General Motors (NYSE:GM) unveiled the all-new 2016 Cadillac CT6 sedan at a posh event in Brooklyn on Tuesday night.
The CT6 is a big, plush luxury sedan built on an all-new rear-wheel-drive architecture. Superficially, it's similar to the top-of-the-line models from the German luxury brands.
But Cadillac executives at the event went to pains to explain that the CT6 is not a "me-too" product. It was designed -- from scratch -- to offer a distinctly different experience.
GM hopes the new CT6 will help reestablish Cadillac as a global luxury-car leader -- and indirectly, that its halo will help add billions to GM's bottom line, in time.
Beneath the CT6's skin is a lot of new thinking for GM
The new CT6 really is all-new: It's built on a new rear-wheel-drive architecture, called "Omega," and it was designed from the ground up to serve as a "flagship" (for now -- more on that below) for Cadillac.
It has all of the features you'd expect -- a lavishly trimmed interior with features like massaging seats, a striking exterior, a range of smooth and powerful engines -- and a few you wouldn't: All-wheel steering, for instance, and all-wheel-drive standard in all but the base four-cylinder model.
Yes, there's a four-cylinder version of Cadillac's biggest and most expensive sedan. But it shouldn't be a slouch on the highway: As Cadillac chief Johan de Nysschen explained at length at Tuesday's event, GM has used a mix of lightweight materials -- and some cutting-edge, patented manufacturing techniques -- to produce a big sedan that weighs hundreds of pounds less than its rivals.
GM hasn't released final numbers on the CT6's weight. But GM executives at the event dropped strong hints that its weight would be close to -- if not a bit below -- that of Cadillac's one-size-down CTS sedan. (There were other hints dropped: The CT6 will eventually get a hot twin-turbo V8 engine, as well as a plug-in hybrid version, though neither has been officially announced.)
That light weight will be very impressive if it pans out, as the CTS is a relative lightweight for its size. But light weight is crucial to the CT6's mission: to impress German-brand loyalists as a nimble, fun-to-drive alternative, and project a sophisticated, high-tech halo on the rest of the brand's offerings.
A nimble alternative to the German heavyweights
German luxury powerhouses BMW, Audi, and (to a lesser extent) Mercedes-Benz built their reputations and followings on cars that combined luxurious interiors with engaging levels of power and handling ability.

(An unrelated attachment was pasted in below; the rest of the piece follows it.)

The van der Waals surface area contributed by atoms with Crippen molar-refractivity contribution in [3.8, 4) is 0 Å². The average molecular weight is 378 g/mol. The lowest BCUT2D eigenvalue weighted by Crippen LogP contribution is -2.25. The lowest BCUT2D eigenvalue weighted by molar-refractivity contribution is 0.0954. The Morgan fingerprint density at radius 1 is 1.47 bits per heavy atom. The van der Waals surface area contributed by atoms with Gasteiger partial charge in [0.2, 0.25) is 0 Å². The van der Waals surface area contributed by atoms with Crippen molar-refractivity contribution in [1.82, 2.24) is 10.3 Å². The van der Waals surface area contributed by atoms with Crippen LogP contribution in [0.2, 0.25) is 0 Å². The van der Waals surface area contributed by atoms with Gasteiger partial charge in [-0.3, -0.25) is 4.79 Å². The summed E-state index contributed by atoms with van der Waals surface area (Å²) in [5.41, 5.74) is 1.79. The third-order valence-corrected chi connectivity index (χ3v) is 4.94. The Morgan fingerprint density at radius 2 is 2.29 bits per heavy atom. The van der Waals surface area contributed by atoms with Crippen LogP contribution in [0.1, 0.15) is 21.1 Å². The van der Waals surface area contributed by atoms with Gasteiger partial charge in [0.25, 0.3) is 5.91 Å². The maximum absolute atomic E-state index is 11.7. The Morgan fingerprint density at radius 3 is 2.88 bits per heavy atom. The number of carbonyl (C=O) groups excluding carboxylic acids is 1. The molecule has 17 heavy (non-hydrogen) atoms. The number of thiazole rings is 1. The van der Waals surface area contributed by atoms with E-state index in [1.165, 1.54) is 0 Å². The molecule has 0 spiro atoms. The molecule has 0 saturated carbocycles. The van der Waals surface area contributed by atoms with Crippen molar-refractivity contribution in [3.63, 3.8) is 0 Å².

They were fun to drive, in other words. And they still are. But Cadillac thinks they've gotten a little soft in recent years -- a little bloated -- and de Nysschen sees a big opportunity there.
It won't happen quickly. Since taking over the Cadillac brand last year, de Nysschen has emphasized that GM fully expects the revival of the brand to take several years. GM is investing $12 billion in this effort, and the CT6 is just the first of eight all-new Cadillacs that GM has promised by the end of the decade.
Still, this is an important effort for GM, because the profit potential is massive. Luxury cars account for only about 10% of the world's auto sales in any given year, but they generate about half of the industry's total profits. GM's bottom line needs that boost.
So, is the CT6 a hit?
I was at the event, I sat in the car and looked it over carefully, and I can tell you that it looks like GM has succeeded in its mission to deliver a credible alternative to cars like BMW's 7-Series. The CT6 looks very good up close, with (in top trim levels, at least) an extremely well-trimmed interior -- and significantly, a roomy and unusually comfortable backseat.
I say "significantly" because backseats are a critical selling point in China, and GM hopes the CT6 will lead its efforts in the world's largest auto market. GM plans to build it locally, at a new Cadillac-only factory near Shanghai. (CT6s for the U.S. market will be built at a GM factory near Detroit.)
It's probably not going to set huge sales records, at least initially. GM hasn't announced a price yet, but it'll be expensive -- too expensive for longtime Cadillac loyalists, most likely. And it may be a while before owners of cars like Mercedes' S-Class are willing to take Cadillac seriously as an alternative.
We won't know for sure if the CT6 has hit its target until reviewers have had a chance to test-drive the big Cadillac. Did the all-new platform and promised weight savings really translate into best-in-class handling and a properly luxurious driving experience?
If so, the CT6 will stand a good chance of accomplishing its mission. Stay tuned.
John Rosevear owns shares of General Motors. The Motley Fool recommends General Motors. Try any of our Foolish newsletter services free for 30 days. We Fools may not all hold the same opinions, but we all believe that considering a diverse range of insights makes us better investors. The Motley Fool has a disclosure policy.